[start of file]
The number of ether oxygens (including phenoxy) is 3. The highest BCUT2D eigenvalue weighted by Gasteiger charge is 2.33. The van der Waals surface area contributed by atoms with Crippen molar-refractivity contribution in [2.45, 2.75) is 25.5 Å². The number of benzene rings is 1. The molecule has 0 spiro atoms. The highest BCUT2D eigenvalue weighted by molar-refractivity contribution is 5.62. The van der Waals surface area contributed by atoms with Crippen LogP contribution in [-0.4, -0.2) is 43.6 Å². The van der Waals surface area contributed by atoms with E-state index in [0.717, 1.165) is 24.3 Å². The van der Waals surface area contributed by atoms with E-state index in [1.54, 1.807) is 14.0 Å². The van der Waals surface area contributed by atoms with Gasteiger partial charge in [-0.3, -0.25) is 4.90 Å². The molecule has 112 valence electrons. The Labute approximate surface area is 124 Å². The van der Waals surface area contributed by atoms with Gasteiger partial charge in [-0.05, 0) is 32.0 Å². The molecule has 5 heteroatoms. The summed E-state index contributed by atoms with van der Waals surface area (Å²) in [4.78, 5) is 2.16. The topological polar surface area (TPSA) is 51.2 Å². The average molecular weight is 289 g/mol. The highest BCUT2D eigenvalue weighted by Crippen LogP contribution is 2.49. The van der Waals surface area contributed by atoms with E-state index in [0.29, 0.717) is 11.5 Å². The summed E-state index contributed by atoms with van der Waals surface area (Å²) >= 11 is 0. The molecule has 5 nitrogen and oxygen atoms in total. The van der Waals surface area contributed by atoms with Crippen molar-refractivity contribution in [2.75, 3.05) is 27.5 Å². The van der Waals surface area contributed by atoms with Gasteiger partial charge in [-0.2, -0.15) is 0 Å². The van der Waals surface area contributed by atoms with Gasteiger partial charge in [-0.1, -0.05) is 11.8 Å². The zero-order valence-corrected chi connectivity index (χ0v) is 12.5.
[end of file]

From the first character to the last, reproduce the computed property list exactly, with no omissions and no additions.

The number of ether oxygens (including phenoxy) is 3. The highest BCUT2D eigenvalue weighted by Gasteiger charge is 2.33. The van der Waals surface area contributed by atoms with Crippen molar-refractivity contribution in [2.45, 2.75) is 25.5 Å². The number of benzene rings is 1. The molecule has 0 spiro atoms. The highest BCUT2D eigenvalue weighted by molar-refractivity contribution is 5.62. The van der Waals surface area contributed by atoms with Crippen LogP contribution in [-0.4, -0.2) is 43.6 Å². The van der Waals surface area contributed by atoms with E-state index in [0.717, 1.165) is 24.3 Å². The van der Waals surface area contributed by atoms with E-state index in [1.54, 1.807) is 14.0 Å². The van der Waals surface area contributed by atoms with Gasteiger partial charge in [-0.3, -0.25) is 4.90 Å². The molecule has 112 valence electrons. The Labute approximate surface area is 124 Å². The van der Waals surface area contributed by atoms with Gasteiger partial charge in [-0.05, 0) is 32.0 Å². The molecule has 5 heteroatoms. The summed E-state index contributed by atoms with van der Waals surface area (Å²) in [4.78, 5) is 2.16. The topological polar surface area (TPSA) is 51.2 Å². The average molecular weight is 289 g/mol. The highest BCUT2D eigenvalue weighted by Crippen LogP contribution is 2.49. The van der Waals surface area contributed by atoms with E-state index in [0.29, 0.717) is 11.5 Å². The summed E-state index contributed by atoms with van der Waals surface area (Å²) >= 11 is 0. The molecule has 5 nitrogen and oxygen atoms in total. The van der Waals surface area contributed by atoms with Crippen molar-refractivity contribution in [2.75, 3.05) is 27.5 Å². The van der Waals surface area contributed by atoms with Gasteiger partial charge in [-0.2, -0.15) is 0 Å². The van der Waals surface area contributed by atoms with Gasteiger partial charge in [-0.1, -0.05) is 11.8 Å². The zero-order valence-corrected chi connectivity index (χ0v) is 12.5.